Thursday, June 3, 2010

Here Comes the Blind Commissioner

Category: Sports News/Rant

Here comes the blind commissioner
They've got him in a trance
One hand is tied to the tightrope walker
The other is in his pants

(Bob Dylan, "Desolation Row")

Needless to say, Dylan did not have baseball in mind when he wrote "Desolation Row," but if ever a line proved prophetic it is the above-quoted lyric.

Baseball commissioner Bud Selig, on a mission to cement his place in history as the worst commissioner in history, has refused to declare the June 2 game by Armando Galarraga of the Detroit Tigers a perfect game.

With two outs in the top of the 9th inning, Indian batter Jason Donald was called safe by umpire Jim Joyce, when every replay angle showed without question Donald was out. It was not just a "blown call," it was a blown call that cost Galarraga a place in history as the 21st pitcher of a perfect game. Umpire Joyce admitted he blew the call and said he felt terrible, not because the call had any outcome on the game itself, but because "I just cost that kid a perfect game."

All was not lost, initially, because the Commissioner of Major League Baseball has the power to overrule things like that. However, Bud Selig quickly announced that he would not overturn the umpire's bad call and declare that Galarraga's game was, indeed, perfect.

This ruling proves one thing is perfect, and it's Selig: a perfect jerk. People like ESPN's Tim Kurkjian praised the commish for not overturning the call, saying that we cannot go back and undo the past. After all, the "human element" is part of the great game of baseball.

Not so fast, Mr. Kurkjian. In 1991, Fay Vincent undid the past when he changed the definition of a "no-hitter." His ruling wiped fifty no-no's off the books. Among the no-hitters that were no longer no-hitters, no matter how many hits the other team did not get, were "visiting pitcher losses." Such a game happened on July 1, 1990, when the Yankees' Andy Hawkins lost to the Chicago White Sox when the Yankees gave up four 8th inning errors, but pitcher Hawkins allowed no hits, in a 4-0 White Sox victory. The Yankees were the visiting team so the bottom of the 9th was not played, meaning Hawkins only pitched eight innings -- so his no-hitter was taken away from him! The loss, however, was not. The Red Sox' Matt Young also threw an eight-inning no-hitter as a losing pitcher in 1992, and in 2008 two Dodgers pitchers combined for an eight-inning no-hitter in a losing effort. Vincent also declared that a no-hitter had to be "at least nine innings," meaning that several games that were official games (meaning they went in one team's "won" record and the other team's "lost" column) were no longer declared to be "no-hitters" because things like rain or darkness ended the game before nine innings.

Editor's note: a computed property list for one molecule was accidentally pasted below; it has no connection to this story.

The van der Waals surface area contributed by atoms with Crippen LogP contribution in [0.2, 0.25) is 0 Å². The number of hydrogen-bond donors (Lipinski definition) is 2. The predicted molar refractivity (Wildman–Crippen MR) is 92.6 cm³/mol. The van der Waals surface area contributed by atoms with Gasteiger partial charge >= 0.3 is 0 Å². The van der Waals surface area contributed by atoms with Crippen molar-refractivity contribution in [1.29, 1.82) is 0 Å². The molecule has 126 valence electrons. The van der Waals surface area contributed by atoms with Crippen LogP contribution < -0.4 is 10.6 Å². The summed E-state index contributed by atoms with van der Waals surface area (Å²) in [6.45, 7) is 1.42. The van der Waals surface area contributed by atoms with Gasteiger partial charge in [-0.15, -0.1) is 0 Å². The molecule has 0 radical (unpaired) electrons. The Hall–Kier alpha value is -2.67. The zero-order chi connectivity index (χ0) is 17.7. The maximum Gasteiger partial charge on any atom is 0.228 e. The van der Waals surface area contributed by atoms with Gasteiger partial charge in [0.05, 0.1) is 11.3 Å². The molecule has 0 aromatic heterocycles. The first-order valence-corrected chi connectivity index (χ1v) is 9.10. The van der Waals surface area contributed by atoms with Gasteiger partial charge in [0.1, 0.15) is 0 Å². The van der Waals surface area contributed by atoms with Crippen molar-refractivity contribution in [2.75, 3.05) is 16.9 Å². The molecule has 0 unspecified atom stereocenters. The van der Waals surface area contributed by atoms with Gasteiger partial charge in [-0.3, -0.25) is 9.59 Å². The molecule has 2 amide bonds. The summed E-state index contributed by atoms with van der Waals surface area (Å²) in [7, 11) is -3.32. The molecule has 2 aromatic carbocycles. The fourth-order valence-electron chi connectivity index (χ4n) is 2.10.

There is also other cases of "the past" being changed: most famously, George Brett's "pine tar" home run. In 1983 Brett was called out after hitting a home run for having too much pine tar on his bat. Lee McPhail reinstated Brett's homer.

So, Mr. Kurkjian, there is precedent (which is what you were afraid of): the definition of a no-hitter was redefined by the Commissioner of Baseball, effectively eliminating four dozen no-no's from the history book. (The article about disqualified no-hitters.) And, and in all honesty, the "precedent" I would love to see established is for Bud Selig to do the right thing for a change.

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